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The principle and method of co-immunoprecipitation (Co-IP)

In Co-IP, complexes of two (or more) proteins are isolated using a procedure similar to the IP procedure.
Co-IP is often used for the analysis of interactions of multiple proteins and their functions.

The principle and method

The principle of Co-IP is the same as IP, except that the proteins associated with the antigen are also precipitated.
Principle of co-immunoprecipitation

A protein complex is isolated by Co-IP using an antibody for one of the components in the complex.
The choice of antibody is critical for successful Co-IP. The antibody must bind to the surface of the complex. Alternatively, a component is tagged, and IP is performed using an anti-tag antibody. In either case, the method of cell lysis and the conditions of washing should be carefully evaluated because components in protein complexes are often held in place by weak interactions.

A common approach is to optimize the condition for Co-IP using a tagged protein, which is easy to detect, and then perform Co-IP experiments with endogenous proteins.
[Related topics] Pull-down assay experiments using Tagged protein purification kits

Complex formation identified by Co-IP should be confirmed by other methods, such as analysis of protein interactions in vivo using fluorescent-labeled proteins.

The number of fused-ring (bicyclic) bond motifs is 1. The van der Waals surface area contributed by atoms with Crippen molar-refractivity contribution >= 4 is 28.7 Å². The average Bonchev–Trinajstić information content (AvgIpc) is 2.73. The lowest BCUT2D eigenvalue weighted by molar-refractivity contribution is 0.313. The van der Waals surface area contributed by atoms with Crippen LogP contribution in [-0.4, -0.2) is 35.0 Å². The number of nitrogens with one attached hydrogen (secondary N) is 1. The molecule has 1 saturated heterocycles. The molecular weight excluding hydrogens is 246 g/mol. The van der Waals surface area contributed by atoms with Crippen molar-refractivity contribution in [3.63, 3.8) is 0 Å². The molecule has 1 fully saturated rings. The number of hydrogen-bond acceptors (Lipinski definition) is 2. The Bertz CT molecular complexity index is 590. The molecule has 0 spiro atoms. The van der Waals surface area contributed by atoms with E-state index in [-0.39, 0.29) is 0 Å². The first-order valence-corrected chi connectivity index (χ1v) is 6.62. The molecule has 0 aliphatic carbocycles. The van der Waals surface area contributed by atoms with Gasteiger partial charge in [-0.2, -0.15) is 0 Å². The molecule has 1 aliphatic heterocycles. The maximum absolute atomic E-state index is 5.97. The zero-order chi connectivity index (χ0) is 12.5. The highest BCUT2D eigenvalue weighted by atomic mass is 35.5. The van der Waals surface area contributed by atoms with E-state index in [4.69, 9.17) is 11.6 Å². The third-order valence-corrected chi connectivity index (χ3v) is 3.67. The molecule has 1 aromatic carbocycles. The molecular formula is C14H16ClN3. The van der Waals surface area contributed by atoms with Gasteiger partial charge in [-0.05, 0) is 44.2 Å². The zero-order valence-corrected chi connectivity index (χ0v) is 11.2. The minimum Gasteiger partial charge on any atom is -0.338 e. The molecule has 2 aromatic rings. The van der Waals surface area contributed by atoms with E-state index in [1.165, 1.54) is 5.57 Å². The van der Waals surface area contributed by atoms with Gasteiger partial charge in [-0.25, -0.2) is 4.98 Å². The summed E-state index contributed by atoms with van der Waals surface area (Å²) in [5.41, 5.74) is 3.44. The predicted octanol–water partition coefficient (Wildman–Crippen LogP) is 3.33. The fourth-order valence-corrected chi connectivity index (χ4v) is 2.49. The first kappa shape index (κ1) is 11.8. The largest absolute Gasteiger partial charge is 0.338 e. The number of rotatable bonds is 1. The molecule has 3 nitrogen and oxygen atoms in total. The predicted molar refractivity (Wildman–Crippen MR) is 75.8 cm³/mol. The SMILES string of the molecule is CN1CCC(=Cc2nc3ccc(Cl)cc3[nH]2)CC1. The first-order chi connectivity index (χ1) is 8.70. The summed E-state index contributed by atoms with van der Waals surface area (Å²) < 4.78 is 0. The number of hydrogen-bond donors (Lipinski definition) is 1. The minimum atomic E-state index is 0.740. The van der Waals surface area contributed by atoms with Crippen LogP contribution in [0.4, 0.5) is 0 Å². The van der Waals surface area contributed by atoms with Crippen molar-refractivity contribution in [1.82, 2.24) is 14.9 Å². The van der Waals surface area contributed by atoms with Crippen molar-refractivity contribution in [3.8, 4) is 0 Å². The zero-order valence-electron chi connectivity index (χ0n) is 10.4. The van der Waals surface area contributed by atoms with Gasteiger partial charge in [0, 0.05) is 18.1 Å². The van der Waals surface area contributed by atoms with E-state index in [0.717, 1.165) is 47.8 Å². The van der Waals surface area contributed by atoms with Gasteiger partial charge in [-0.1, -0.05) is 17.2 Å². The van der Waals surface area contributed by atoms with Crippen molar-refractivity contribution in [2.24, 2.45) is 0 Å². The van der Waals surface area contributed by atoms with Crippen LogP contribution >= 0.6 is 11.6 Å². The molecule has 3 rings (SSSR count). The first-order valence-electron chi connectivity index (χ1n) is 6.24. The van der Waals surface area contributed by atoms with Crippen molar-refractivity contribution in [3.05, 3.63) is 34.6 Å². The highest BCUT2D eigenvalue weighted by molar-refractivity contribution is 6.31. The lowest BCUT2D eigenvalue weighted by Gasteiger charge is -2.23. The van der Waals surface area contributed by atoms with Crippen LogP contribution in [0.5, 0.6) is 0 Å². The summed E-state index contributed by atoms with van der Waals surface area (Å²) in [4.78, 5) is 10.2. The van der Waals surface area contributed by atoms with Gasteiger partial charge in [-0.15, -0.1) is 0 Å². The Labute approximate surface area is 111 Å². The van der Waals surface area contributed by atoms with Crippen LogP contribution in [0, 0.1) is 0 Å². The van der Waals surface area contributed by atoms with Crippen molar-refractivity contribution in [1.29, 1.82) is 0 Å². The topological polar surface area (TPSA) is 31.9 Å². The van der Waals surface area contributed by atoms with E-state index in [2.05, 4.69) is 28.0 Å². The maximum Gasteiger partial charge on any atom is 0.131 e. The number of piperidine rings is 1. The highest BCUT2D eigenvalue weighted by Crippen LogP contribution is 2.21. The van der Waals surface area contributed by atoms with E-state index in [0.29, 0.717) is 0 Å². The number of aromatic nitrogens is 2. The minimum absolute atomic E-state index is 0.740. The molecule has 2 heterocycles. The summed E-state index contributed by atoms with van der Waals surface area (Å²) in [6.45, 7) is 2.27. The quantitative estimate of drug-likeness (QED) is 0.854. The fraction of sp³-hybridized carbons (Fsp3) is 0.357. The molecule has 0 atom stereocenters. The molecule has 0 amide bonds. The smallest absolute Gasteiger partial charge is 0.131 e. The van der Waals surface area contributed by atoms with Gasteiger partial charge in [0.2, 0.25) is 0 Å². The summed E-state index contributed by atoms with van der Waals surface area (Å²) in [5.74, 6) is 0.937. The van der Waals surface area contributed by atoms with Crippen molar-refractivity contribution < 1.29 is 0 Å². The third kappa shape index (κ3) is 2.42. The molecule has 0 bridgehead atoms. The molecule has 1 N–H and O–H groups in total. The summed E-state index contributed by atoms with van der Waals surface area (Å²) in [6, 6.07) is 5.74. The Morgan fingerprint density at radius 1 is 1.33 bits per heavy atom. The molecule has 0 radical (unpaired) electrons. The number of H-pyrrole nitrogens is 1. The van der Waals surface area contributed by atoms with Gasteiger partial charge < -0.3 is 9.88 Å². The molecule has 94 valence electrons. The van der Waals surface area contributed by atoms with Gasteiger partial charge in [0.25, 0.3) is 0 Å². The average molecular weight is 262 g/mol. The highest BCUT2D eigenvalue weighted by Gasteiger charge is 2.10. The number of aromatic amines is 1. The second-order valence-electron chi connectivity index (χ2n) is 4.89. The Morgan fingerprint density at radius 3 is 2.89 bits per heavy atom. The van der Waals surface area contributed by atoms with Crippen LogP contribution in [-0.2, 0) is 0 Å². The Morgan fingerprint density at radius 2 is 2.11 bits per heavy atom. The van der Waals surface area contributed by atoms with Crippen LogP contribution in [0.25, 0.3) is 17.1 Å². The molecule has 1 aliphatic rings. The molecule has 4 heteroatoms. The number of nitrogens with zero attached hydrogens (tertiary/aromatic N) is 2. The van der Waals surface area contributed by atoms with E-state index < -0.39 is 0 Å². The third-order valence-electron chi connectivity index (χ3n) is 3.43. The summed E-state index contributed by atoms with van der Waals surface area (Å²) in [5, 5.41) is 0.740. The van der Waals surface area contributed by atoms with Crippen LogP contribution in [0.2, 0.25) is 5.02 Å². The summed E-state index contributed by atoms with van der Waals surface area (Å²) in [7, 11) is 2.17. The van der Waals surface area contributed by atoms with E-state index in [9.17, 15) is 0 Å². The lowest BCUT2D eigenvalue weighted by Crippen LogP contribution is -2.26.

[Related topics] Protein-Protein Interaction analysis tool "Fluoppi"
[Related topics] Protein-Protein Interaction Detection System "CoralHue® Fluo-chase Kit"

AZ's point
There are different issues to consider when performing Co-IP with endogenous proteins or tagged recombinant proteins.


Comparison of Co-IP with endogenous proteins versus tagged proteins
Endogenous proteins Tagged proteins (pull-down assay)
Main advantages Protein complexes are isolated in a relatively natural state. An N- or C-terminal tag is likely available for antibody binding after complex formation. Antibody binding is unlikely to interfere with complex formation.
Issues to consider The epitope may be buried upon complex formation. Antibody binding may interfere with complex formation. The expression levels of recombinant proteins are substantially higher than those of their endogenous counterparts, which may result in artifactual results.



[Related topics] Links to Co-IP-related products
Anti-tag antibodies suitable for IP List of monoclonal anti-tag antibodies
List of polyclonal anti-tag antibodies
List of anti-tag antibody-coated agarose beads
List of anti-tag antibody-coated magnetic beads
List of anti-tag antibody-coated magnetic agarose beads
Pull-down assay-related kits,
gels and elution peptides
List of tagged protein purification kits
List of tagged protein purification gel and elution peptide sets
Primary antibodies suitable for IP (excluding anti-tag antibodies) List of monoclonal primary antibodies
List of polyclonal primary antibodies
List of antibody-coated agarose beads
List of antibody-coated magnetic beads
List of antibody-coated magnetic agarose beads
Others Protein G-coated magnetic beads
Magnetic racks
For analysis of immunoprecipitated proteins HRP-DirecT series

Co-eluted antibody is not detected with HRP-labeled antibodies in Western blotting of immunoprecipitated proteins. It is especially useful when the target protein band overlaps with the heavy or light chain band. Analysis time is also reduced.
For confirmation of complex formation Protein-Protein Interaction analysis tool "Fluoppi"
Protein-Protein Interaction Detection System "CoralHue® Fluo-chase Kit"








Related links

Fractionation and purification of proteins